Monthly Archives: September 2018

Kasauli Barracks Postcard

This week’s postcard is a lovely colourised view of the barracks and square at Kasauli:SKM_C284e18092511330Kasauli is a hill station in India, about 50 miles from Simla. It was founded in 1842 by the British and soon developed into a small military outpost and cantonment. The station was built as part of a series of hill stations when war with the Sikhs looked likely in the 1840s. Later it was decided that the region was too pretty to remain purely military and a small hill resort sprang up for the British to escape the heat of the plains to. In 1856 a military hospital was built at the cantonment and the site remained in use by the Raj until independence. This view seems to have been taken in the early years of the twentieth century. The parade square is clearly visible in the centre of the postcard:SKM_C284e18092511330 - Copy (2)Around this are barrack blocks:SKM_C284e18092511330 - Copy (3)And officer’s bungalows:SKM_C284e18092511330 - Copy (4)The hills in the background hint at the mountainous terrain of the region, that made it so appealing to the British:SKM_C284e18092511330 - Copy (5)A 1934 article describes Kasauli as:

Kausali is a lot of rocks blasted out of the mountainside, chipped about with chisels, shuffled around into places in which people live and the whole lot dumped on top of a small hill 6,500 feet above sea level. Being this much nearer the sky it is much cooler than Ambala.

Michael Foss wistfully describes the barracks of Kasauli in his book “Out of India”:

Those decent four-square bungalows set in little fenced-in gardens; those tall brick chimneys steepling out of tiled roofs; those paths of beaten earth, so neatly swept, protected from the ravine beyond by stout posts and a linked chain. At the top of the town stands the church, with the long high nave and a square Norman tower at the west end. The barrack-blocks around the parade ground are like large roomy barns with elegant, round windows in the gable-ends. In the square a game of cricket goes on. The players are in regulation whites with white floppy hats, and the umpires are correctly dressed in long white coats. The batsman leans forward easily in an accustomed stance, the keeper crouches close to the wicket, the bowler has begun his run. The hands of the church clock are poised to move. In the big bungalow of the Officers’ Mess set amid overpowering bougainvillaea, the mess servants in tight buttoned jackets and white turbans await. There will be beer and pints of shandy for the first imperious thirst of the evening, and then sherry or chota pegs of whisky before dinner.

Bren Gun Sling

When first introduced in 1937 the Bren gun did not have a dedicated sling. Instead two special blackened metal spring clips were issued for use with the existing Lee Enfield Rifle sling:imageThese metal clips could then be attached to the machine gun, with the sling threaded between. Unfortunately this was quickly proved to be inadequate as the Lee Enfield Sling was only 46” wide, which made it impossible to fire the weapon with the sling over the shoulder. It was also only 1 ¼” wide which meant there was a limited amount of bearing surface on the users shoulder making it uncomfortable. As an interim measure the sling was lengthened in 1944 by cutting it and riveting in an extra piece of sling to extend it by a foot. This was clearly only a temporary expedient so in November of 1944 a new sling dedicated for use with the Bren gun was introduced:imageThis sling was made form new with a length of 58 inches and the strap has the same rolled edge as the old rifle sling, but is a little chunkier. The existing sling loops could still be fitted, the sling being folded back on itself at each end to secure them:imageThe brass fittings on the end of the sling were produced in both brass and a blackened finish, as seen here:imageWhilst officially adopted in November of 1944 there is some evidence that longer slings were available earlier in the war, with Canadian made examples being seen and reports of some snipers choosing the longer sling of the Bren gun over the standard Lee Enfield sling as it allowed them to get a better grip on their No4T rifle.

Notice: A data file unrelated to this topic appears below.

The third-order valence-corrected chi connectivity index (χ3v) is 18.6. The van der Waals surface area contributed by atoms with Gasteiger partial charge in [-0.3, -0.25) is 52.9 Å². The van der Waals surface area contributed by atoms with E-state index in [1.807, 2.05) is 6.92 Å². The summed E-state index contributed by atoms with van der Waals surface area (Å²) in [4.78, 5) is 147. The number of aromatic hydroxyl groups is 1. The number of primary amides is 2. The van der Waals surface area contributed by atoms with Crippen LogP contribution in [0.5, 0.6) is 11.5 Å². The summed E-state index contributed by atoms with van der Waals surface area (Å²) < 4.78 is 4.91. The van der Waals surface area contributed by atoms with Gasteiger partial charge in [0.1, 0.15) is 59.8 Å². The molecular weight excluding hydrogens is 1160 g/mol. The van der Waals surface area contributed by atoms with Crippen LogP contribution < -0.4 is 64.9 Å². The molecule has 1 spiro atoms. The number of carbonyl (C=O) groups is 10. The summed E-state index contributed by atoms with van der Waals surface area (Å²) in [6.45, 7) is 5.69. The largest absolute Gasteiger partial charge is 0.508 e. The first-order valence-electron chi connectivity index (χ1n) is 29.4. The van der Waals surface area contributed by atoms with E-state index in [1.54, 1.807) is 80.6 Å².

Here we see an Australian Bren gunner who has used his sling to hold the Bren gun at his hip, allowing him to walk and fire at the same time:CaptureThe weight of the Bren gun was high, but the sling allowed the soldier to carry the weapon across a variety of terrains, even for acrobatic stunts like this Canadian soldier scaling a wall on an assault course:bren01

Desert Auscam Shirt

As regular readers may know, my favourite camouflage pattern is the Australian Auscam design. Although hard to find in the UK, I have slowly been building up a little collection of these over the last few years. The most common variation to find is the standard Auscam in shades of green. Far harder is the desert pattern and until recently I had a lone pair of shorts, that we covered here. Recently however I have found a shirt in the desert Auscam pattern and quickly snapped it up for my collection:imageOfficially this pattern of camouflage is called Disruptive Pattern Desert Uniform of DPDU and this pattern and the uniform it went with have gone through a myriad of changes during a short service life. The first version, from 2001, was printed in 3 colours (brown and grey on a tan background) with 1/3 of the normal pattern missing and rushed into issue for the Australian Special Air Service Regiment deployed to Afghanistan as part of the International Security Assistance Force (ISAF). A second version from a year later used 5 colours: brown, lime green, grey, and a very light blue on a tan background. This was again issued to SASR in Afghanistan after the first version was found to be too light in colour for the terrain. This was followed by a third issue in: brown, grey, very light blue and purple on a yellow background. The cut was changed in the shirt with the bottom pockets being omitted and placed on the sleeves.australian_auscam_by_tounushi-d89o3u1This was replaced in 2006 by the current-issue DPDU. The colours remain the same as the previous DPDU. Changes to the uniform include repositioning of shoulder straps to the chest, the changes of the chest pockets and cargo pockets from the button-fastened flap of the pocket to zips and minor changes to the sleeve pockets. This shirt is one of this production run, as can be seen by the front of the shirt which has the centrally mounted rank slide and two large pockets:imageThe shirt secures up the front with plastic buttons:imageAnd each sleeve has a large pocket on the upper arm:imageNote the large Velcro patches to allow insignia to be added and removed. Here we see the uniform being worn and some of the insignias that is attached to the sleeves:NATO International Security Assistance ForceAt some point I would like to get hold of these to complete the shirt. The lower sleeves have a second layer of fabric added to provide some reinforcement for when a soldier goes prone with his rifle:image